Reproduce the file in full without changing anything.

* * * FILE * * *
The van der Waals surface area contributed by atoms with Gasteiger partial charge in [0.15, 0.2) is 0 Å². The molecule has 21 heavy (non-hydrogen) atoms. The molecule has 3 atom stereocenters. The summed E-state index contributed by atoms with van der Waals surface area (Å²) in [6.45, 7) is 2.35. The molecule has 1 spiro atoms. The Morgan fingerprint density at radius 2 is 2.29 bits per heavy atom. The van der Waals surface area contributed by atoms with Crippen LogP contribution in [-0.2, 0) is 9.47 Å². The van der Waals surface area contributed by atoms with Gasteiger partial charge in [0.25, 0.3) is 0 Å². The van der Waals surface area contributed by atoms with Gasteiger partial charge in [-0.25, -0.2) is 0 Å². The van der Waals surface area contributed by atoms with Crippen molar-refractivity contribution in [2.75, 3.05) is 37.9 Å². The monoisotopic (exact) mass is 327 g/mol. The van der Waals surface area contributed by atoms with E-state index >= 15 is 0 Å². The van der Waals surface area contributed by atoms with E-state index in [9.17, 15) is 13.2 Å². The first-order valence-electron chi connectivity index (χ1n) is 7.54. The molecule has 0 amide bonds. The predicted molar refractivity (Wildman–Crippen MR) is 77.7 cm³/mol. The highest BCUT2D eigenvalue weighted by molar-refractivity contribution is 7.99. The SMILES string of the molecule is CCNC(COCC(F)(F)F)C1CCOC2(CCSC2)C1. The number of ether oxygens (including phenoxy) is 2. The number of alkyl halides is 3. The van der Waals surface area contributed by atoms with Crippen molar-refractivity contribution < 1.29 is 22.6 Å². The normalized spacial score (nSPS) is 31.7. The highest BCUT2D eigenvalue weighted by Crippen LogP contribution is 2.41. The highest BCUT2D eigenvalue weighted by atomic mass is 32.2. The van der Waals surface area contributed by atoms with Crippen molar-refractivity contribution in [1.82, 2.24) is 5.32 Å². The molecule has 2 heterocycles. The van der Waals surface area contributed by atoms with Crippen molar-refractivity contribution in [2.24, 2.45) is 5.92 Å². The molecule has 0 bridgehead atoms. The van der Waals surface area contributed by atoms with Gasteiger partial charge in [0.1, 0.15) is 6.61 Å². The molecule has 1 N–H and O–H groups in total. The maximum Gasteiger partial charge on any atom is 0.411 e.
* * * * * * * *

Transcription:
The van der Waals surface area contributed by atoms with Gasteiger partial charge in [0.15, 0.2) is 0 Å². The molecule has 21 heavy (non-hydrogen) atoms. The molecule has 3 atom stereocenters. The summed E-state index contributed by atoms with van der Waals surface area (Å²) in [6.45, 7) is 2.35. The molecule has 1 spiro atoms. The Morgan fingerprint density at radius 2 is 2.29 bits per heavy atom. The van der Waals surface area contributed by atoms with Crippen LogP contribution in [-0.2, 0) is 9.47 Å². The van der Waals surface area contributed by atoms with Gasteiger partial charge in [0.25, 0.3) is 0 Å². The van der Waals surface area contributed by atoms with Gasteiger partial charge in [-0.25, -0.2) is 0 Å². The van der Waals surface area contributed by atoms with Crippen molar-refractivity contribution in [2.75, 3.05) is 37.9 Å². The monoisotopic (exact) mass is 327 g/mol. The van der Waals surface area contributed by atoms with E-state index >= 15 is 0 Å². The van der Waals surface area contributed by atoms with E-state index in [9.17, 15) is 13.2 Å². The first-order valence-electron chi connectivity index (χ1n) is 7.54. The molecule has 0 amide bonds. The predicted molar refractivity (Wildman–Crippen MR) is 77.7 cm³/mol. The highest BCUT2D eigenvalue weighted by molar-refractivity contribution is 7.99. The SMILES string of the molecule is CCNC(COCC(F)(F)F)C1CCOC2(CCSC2)C1. The number of ether oxygens (including phenoxy) is 2. The number of alkyl halides is 3. The van der Waals surface area contributed by atoms with Crippen molar-refractivity contribution < 1.29 is 22.6 Å². The normalized spacial score (nSPS) is 31.7. The highest BCUT2D eigenvalue weighted by Crippen LogP contribution is 2.41. The highest BCUT2D eigenvalue weighted by atomic mass is 32.2. The van der Waals surface area contributed by atoms with Crippen molar-refractivity contribution in [1.82, 2.24) is 5.32 Å². The molecule has 2 heterocycles. The van der Waals surface area contributed by atoms with Crippen molar-refractivity contribution in [2.24, 2.45) is 5.92 Å². The molecule has 0 bridgehead atoms. The van der Waals surface area contributed by atoms with Gasteiger partial charge in [0.1, 0.15) is 6.61 Å². The molecule has 1 N–H and O–H groups in total. The maximum Gasteiger partial charge on any atom is 0.411 e.